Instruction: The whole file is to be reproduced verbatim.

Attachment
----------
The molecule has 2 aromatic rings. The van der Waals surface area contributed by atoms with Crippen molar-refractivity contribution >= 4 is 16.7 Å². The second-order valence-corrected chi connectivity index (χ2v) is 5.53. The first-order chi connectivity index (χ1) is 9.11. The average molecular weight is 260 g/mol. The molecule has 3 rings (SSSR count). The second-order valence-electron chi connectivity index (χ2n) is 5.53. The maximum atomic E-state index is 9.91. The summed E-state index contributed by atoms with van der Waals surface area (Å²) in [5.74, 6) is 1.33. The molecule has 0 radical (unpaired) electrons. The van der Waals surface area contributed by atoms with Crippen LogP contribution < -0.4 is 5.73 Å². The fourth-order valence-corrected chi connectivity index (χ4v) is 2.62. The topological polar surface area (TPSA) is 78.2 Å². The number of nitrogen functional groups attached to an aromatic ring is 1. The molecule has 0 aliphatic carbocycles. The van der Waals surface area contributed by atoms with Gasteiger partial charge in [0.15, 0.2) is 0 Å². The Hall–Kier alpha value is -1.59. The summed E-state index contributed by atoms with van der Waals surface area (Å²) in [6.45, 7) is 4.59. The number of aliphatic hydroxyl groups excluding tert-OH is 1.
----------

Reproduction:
The molecule has 2 aromatic rings. The van der Waals surface area contributed by atoms with Crippen molar-refractivity contribution >= 4 is 16.7 Å². The second-order valence-corrected chi connectivity index (χ2v) is 5.53. The first-order chi connectivity index (χ1) is 9.11. The average molecular weight is 260 g/mol. The molecule has 3 rings (SSSR count). The second-order valence-electron chi connectivity index (χ2n) is 5.53. The maximum atomic E-state index is 9.91. The summed E-state index contributed by atoms with van der Waals surface area (Å²) in [5.74, 6) is 1.33. The molecule has 0 radical (unpaired) electrons. The van der Waals surface area contributed by atoms with Crippen LogP contribution < -0.4 is 5.73 Å². The fourth-order valence-corrected chi connectivity index (χ4v) is 2.62. The topological polar surface area (TPSA) is 78.2 Å². The number of nitrogen functional groups attached to an aromatic ring is 1. The molecule has 0 aliphatic carbocycles. The van der Waals surface area contributed by atoms with Gasteiger partial charge in [0.15, 0.2) is 0 Å². The Hall–Kier alpha value is -1.59. The summed E-state index contributed by atoms with van der Waals surface area (Å²) in [6.45, 7) is 4.59. The number of aliphatic hydroxyl groups excluding tert-OH is 1.